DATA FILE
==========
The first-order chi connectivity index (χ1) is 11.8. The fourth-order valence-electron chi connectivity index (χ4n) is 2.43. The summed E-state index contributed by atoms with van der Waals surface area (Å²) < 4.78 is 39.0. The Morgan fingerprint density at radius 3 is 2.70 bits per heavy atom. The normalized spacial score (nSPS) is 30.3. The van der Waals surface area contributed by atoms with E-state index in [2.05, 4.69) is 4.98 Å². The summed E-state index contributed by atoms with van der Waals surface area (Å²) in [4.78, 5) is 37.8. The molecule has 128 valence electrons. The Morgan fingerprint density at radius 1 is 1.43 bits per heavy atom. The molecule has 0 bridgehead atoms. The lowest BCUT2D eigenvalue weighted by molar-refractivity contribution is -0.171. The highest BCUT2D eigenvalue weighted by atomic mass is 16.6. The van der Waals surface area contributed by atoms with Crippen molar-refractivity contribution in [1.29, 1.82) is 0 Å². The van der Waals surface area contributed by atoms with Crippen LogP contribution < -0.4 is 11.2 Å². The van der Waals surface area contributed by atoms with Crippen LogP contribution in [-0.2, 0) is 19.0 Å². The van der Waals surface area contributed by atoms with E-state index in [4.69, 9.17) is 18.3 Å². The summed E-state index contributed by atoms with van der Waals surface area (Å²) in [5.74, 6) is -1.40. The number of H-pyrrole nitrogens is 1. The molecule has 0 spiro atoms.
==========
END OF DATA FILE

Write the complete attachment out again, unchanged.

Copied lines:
The first-order chi connectivity index (χ1) is 11.8. The fourth-order valence-electron chi connectivity index (χ4n) is 2.43. The summed E-state index contributed by atoms with van der Waals surface area (Å²) < 4.78 is 39.0. The Morgan fingerprint density at radius 3 is 2.70 bits per heavy atom. The normalized spacial score (nSPS) is 30.3. The van der Waals surface area contributed by atoms with E-state index in [2.05, 4.69) is 4.98 Å². The summed E-state index contributed by atoms with van der Waals surface area (Å²) in [4.78, 5) is 37.8. The molecule has 128 valence electrons. The Morgan fingerprint density at radius 1 is 1.43 bits per heavy atom. The molecule has 0 bridgehead atoms. The lowest BCUT2D eigenvalue weighted by molar-refractivity contribution is -0.171. The highest BCUT2D eigenvalue weighted by atomic mass is 16.6. The van der Waals surface area contributed by atoms with Crippen molar-refractivity contribution in [1.29, 1.82) is 0 Å². The van der Waals surface area contributed by atoms with Crippen LogP contribution < -0.4 is 11.2 Å². The van der Waals surface area contributed by atoms with Crippen LogP contribution in [-0.2, 0) is 19.0 Å². The van der Waals surface area contributed by atoms with E-state index in [4.69, 9.17) is 18.3 Å². The summed E-state index contributed by atoms with van der Waals surface area (Å²) in [5.74, 6) is -1.40. The number of H-pyrrole nitrogens is 1. The molecule has 0 spiro atoms.